Lol. Unfortunate term.But it's ghosts and witchcraft and stuff, right? It's our fellow Christians, probably, who have prompted this warning...
Yep. I did an evangelistic talk a couple of weeks ago with an illustration in it from Twilight. One Catholic woman who came along was so shocked that a christian had seen such a movie and would admit it and talk about it that she didn't hear much of my talk apart from that.
We have come across some people in our church who believe that CS Lewis and the Narnia books are related to witchcraft. Chris got into a bit of trouble at Bible study one night after he mentioned Narnia in a discussion and we were then given an envelope of articles about all the Satanic references in the Narnia books and movies...I'm not a fan of the supernatural myself (don't watch The West Wing, Simone, there's no supernatural themes in that!) but I did enjoy reading the chronicles of Narnia as a child. I don't think that reading this kind of book or watching this kind of movie/TV is the work of Satan, but it's interesting to hear other people's take on it. And to discover who to be careful to talk about it in front of...
I wonder if that warning comes out on the DVD's of the Supernatural TV series. I was brought up to believe the Narnia books were "occult" but love them as an adult. And the nineties without X-files hardly seems imaginable.... though I'm ashamed to say I never got into Buffy...
hang your head in shame ChristianMarxistFortean! In shame!!
I LOVED X-Files. Can't do vampires of any description though.Don't think Doc Martin has supernatural themes, S ;).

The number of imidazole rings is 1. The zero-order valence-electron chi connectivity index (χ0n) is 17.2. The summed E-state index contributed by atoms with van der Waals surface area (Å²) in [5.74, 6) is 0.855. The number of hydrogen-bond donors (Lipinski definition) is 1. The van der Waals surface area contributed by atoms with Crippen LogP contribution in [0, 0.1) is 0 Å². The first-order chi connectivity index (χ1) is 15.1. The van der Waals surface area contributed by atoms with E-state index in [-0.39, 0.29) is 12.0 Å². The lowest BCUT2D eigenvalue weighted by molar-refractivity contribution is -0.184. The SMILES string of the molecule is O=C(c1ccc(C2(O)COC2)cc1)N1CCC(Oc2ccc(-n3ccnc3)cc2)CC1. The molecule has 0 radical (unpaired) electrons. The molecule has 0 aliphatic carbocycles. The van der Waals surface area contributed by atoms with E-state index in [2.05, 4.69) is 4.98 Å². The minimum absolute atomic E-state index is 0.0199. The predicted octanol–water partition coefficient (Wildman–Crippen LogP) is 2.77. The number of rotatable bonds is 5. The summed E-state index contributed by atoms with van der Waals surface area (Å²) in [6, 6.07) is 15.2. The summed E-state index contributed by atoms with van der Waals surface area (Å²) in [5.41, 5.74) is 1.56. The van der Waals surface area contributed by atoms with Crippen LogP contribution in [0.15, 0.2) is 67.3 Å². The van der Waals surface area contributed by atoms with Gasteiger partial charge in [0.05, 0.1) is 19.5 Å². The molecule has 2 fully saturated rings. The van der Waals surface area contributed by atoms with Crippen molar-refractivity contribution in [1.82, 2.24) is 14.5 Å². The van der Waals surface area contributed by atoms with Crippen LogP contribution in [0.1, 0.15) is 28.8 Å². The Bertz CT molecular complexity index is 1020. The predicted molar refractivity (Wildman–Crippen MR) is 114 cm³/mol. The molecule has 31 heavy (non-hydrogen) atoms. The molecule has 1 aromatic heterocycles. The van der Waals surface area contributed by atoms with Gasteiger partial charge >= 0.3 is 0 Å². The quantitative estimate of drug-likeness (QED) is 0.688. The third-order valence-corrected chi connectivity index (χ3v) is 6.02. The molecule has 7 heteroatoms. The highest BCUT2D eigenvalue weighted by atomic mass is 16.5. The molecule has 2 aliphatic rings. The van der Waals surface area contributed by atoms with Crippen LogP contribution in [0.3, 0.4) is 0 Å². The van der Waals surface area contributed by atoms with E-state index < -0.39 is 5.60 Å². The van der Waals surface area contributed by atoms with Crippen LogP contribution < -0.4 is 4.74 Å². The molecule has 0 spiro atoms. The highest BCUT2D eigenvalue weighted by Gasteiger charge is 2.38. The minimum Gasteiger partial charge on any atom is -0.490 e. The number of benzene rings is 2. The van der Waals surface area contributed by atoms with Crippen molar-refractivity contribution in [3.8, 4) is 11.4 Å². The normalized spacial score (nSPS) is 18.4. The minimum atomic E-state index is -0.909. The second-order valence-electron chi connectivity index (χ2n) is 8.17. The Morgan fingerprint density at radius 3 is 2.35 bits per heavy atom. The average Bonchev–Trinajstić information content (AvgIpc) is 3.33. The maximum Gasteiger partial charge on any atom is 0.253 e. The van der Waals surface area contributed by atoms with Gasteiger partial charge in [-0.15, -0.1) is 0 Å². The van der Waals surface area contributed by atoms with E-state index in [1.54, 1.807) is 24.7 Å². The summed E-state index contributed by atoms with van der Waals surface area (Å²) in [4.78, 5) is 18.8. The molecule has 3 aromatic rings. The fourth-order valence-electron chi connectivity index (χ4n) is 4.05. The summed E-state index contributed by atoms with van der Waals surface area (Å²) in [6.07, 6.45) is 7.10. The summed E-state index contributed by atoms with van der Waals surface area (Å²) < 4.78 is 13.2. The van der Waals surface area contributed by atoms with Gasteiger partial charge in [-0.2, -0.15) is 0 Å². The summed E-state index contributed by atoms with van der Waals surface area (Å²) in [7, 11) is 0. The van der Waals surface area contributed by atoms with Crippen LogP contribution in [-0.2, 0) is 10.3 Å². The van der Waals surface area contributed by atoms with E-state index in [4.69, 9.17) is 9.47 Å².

No supernatural themes in Bones either, although it is rather magical how they solve all those murders with such minimal evidence.
I overdosed on fantasy in my youth and now have a very low tolerance level for it. Simone, I finally watched Twilight the other day and had to force myself to watch it to the end. Soooooo boring!!! Nothing happens except spooky music and lingering gazes for most of the movie.
I think you might enjoy Robin Hobb in fantasy (start with the Farseer trilogy), and Connie Willis in s.f. (timetravelling based in a slightly future Oxford but basically set in one location in the past) - her And Also the Dog is in the style of Three Men in a Boat and had Jennie and I in stitches at times, and her Blackout and All Clear are excellent "ordinary English people endure WWII" stories even apart from the sci fi element. Both authors' books are well written with a focus on characters over epic plots - which might be the missing ingredient in that fantasy you overdosed on in your (ahem) somewhat distant youth. :D
I'll echo the plug for Robin Hobb (even if it seems slightly OT...love Mark's ability at lateral thinking ;-)
I'm not sure that Robin Hobb is really all that Old Testament. I mean, maybe, if you screw your eyes up funny and squint.And lateral thinking? Moi? That ain't one of ma foibles! Heh.
I love what you wrote in your post, Simone. A hearty hear hear from me.I think Christians get hung up on what can be some pretty small beans, and yet ignore some pretty huge things. Write off a whole set of harmless kids book because there's mention of a witch, yet be more than happy to read some totally gruesome crime novel with murder and rape. But at least no witches.I love stuff about wizards and witches, vampires and all that stuff. It's partly why I love heavy metal also. It doesn't prick my conscience the way other stuff does.Christians need to stop writing off entire genres. It's not a good look.